We are taking a systems biology approach to characterize a family of two-component system homologs for their role during biofilm formation and predation by M. xanthus. Our primary area of interest aims to decipher cross-regulation between highly similar pairs of NtrB-NtrC homologs and chemosensory systems for their control of motility and development in M. xanthus.
We are actively investigating interactions between M. xanthus and B. subtilis as a model for predator-prey interactions in vivo. Our primary goal here is to assess the role of production of secondary metabolites on both sides of the predator-prey equation.
We are examining the role of xenobiotics for their capacity to disrupt the gut microbiota with deleterious consequences on metabolism. Currently, we utilize the Illumina platform to obtain 16s rDNA sequence information and analyze those data using QIIME (Quantitative Insights Into Microbial Ecology) open source software. We are employing the use of total calorimetry to assess metabolic defects in mice following perturbation with xenobiotics.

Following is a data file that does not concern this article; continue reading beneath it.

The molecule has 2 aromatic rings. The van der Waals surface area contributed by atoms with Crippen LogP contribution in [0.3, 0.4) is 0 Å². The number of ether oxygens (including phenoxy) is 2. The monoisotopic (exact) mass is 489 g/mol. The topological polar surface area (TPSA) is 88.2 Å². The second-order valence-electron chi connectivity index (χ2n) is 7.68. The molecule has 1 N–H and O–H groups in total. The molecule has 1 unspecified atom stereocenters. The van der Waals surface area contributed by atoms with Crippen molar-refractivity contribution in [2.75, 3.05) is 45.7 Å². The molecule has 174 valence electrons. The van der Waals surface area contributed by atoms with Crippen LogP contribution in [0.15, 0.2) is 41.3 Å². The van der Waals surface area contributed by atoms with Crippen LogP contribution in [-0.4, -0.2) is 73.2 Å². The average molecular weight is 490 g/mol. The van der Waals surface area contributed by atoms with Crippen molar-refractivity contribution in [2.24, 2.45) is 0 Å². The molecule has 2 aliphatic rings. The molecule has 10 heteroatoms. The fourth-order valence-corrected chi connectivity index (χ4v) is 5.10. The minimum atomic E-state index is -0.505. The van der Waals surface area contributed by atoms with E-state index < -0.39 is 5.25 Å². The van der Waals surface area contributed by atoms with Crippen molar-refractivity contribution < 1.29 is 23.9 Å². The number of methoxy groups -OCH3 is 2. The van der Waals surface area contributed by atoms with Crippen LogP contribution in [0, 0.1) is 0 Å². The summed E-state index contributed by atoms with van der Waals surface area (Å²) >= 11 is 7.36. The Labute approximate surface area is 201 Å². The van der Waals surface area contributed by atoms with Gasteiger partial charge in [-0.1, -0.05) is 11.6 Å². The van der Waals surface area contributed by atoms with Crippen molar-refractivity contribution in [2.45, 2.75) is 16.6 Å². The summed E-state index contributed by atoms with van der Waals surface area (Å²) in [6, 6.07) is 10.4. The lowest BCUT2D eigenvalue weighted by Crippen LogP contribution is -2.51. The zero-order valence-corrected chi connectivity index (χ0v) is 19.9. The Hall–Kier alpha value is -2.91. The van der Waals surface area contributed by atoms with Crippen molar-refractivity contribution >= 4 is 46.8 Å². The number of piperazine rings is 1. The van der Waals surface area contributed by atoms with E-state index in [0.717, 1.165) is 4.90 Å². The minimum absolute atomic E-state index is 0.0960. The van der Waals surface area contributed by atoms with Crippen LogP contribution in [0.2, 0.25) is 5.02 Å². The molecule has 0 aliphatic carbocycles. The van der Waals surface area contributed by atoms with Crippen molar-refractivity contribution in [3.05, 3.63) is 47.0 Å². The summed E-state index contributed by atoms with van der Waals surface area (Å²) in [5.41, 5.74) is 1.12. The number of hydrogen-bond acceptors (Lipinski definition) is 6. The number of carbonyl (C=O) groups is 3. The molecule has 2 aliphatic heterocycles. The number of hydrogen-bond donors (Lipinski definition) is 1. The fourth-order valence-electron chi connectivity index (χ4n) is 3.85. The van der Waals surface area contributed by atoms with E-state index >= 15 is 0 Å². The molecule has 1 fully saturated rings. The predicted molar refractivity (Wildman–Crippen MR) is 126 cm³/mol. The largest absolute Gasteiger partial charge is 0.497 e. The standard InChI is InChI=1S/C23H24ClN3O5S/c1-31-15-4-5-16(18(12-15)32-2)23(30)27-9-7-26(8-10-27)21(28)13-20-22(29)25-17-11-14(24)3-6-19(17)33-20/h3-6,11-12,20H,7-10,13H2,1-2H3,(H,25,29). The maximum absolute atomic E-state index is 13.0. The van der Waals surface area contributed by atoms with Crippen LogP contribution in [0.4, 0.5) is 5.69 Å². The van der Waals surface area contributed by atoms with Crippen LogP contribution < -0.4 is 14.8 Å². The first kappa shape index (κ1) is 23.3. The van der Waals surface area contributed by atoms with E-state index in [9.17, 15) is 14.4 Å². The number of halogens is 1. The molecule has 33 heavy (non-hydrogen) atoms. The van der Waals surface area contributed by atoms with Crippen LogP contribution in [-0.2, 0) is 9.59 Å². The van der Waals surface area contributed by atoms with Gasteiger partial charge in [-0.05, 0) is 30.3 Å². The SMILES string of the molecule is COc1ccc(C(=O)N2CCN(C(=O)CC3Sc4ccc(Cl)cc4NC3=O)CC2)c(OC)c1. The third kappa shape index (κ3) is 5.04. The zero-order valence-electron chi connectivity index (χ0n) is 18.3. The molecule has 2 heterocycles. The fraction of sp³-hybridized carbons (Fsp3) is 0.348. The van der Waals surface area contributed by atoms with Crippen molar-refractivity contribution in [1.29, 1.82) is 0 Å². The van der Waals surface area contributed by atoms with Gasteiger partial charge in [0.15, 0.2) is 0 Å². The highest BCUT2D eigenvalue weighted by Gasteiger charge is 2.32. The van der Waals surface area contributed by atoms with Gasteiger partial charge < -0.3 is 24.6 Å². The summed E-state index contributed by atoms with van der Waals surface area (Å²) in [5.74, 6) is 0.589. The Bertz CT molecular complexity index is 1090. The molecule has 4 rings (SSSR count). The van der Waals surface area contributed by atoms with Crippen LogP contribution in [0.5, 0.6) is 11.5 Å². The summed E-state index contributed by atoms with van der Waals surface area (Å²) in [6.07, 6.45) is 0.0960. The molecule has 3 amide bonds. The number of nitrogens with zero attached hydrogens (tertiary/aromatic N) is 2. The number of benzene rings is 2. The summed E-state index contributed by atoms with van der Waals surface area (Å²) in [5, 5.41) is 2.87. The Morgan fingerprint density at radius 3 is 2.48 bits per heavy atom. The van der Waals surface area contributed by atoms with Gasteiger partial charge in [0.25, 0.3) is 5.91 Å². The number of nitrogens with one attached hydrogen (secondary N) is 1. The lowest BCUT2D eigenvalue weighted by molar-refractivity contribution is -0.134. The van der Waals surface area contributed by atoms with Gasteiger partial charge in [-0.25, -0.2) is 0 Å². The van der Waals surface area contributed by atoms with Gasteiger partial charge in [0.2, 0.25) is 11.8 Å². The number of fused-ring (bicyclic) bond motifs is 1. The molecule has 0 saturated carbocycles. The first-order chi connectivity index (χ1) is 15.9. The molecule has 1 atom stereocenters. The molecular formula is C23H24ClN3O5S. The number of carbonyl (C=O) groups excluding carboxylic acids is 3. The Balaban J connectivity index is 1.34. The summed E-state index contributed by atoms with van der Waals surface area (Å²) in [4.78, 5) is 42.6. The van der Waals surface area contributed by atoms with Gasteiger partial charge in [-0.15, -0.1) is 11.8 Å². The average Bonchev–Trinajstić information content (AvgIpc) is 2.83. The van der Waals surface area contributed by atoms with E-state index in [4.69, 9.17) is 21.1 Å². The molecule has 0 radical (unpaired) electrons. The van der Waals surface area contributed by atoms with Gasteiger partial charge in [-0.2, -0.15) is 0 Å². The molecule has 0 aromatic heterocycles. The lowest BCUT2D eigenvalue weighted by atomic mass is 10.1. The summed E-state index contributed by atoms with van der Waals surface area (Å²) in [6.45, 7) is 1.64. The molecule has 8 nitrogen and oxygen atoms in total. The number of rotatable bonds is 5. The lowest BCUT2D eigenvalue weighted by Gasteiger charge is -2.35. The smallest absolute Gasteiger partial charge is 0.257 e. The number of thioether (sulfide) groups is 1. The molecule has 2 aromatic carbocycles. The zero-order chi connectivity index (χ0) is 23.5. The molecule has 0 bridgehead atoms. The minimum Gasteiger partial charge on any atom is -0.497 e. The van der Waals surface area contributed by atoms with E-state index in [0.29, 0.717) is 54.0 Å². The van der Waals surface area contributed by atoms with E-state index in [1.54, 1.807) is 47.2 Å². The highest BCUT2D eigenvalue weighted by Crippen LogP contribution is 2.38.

Chair, Microbiology & Immunology; Walter Schroeder Professor in Microbiology and Immunology; Associate Director, Microbiome, Genomic Sciences and Precision Medicine Center; Associate Director, Center for Microbiome Research
Microbial Signal Transduction
- This Week in Microbiology interview
- Bacteria on the Move, Eating Their Fill New York Times
- Cluster’s Last Stand Popular Science
- Scientific Discovery, Frame by Moving Frame New York Times
- The Microscopic Flash Mob ASM Small Things Considered
- Predator-Prey Interactions in Soil Bacteria Regulated by Secondary Metabolites Applied and Environmental Microbiology, Spotlight
- Recent Study Sheds New Light on the Roles of Viruses in Weight Gain Prophage Blog
- Psychiatric drug – not antibiotic – messes with gut microbes, spurs obesity Ars Technica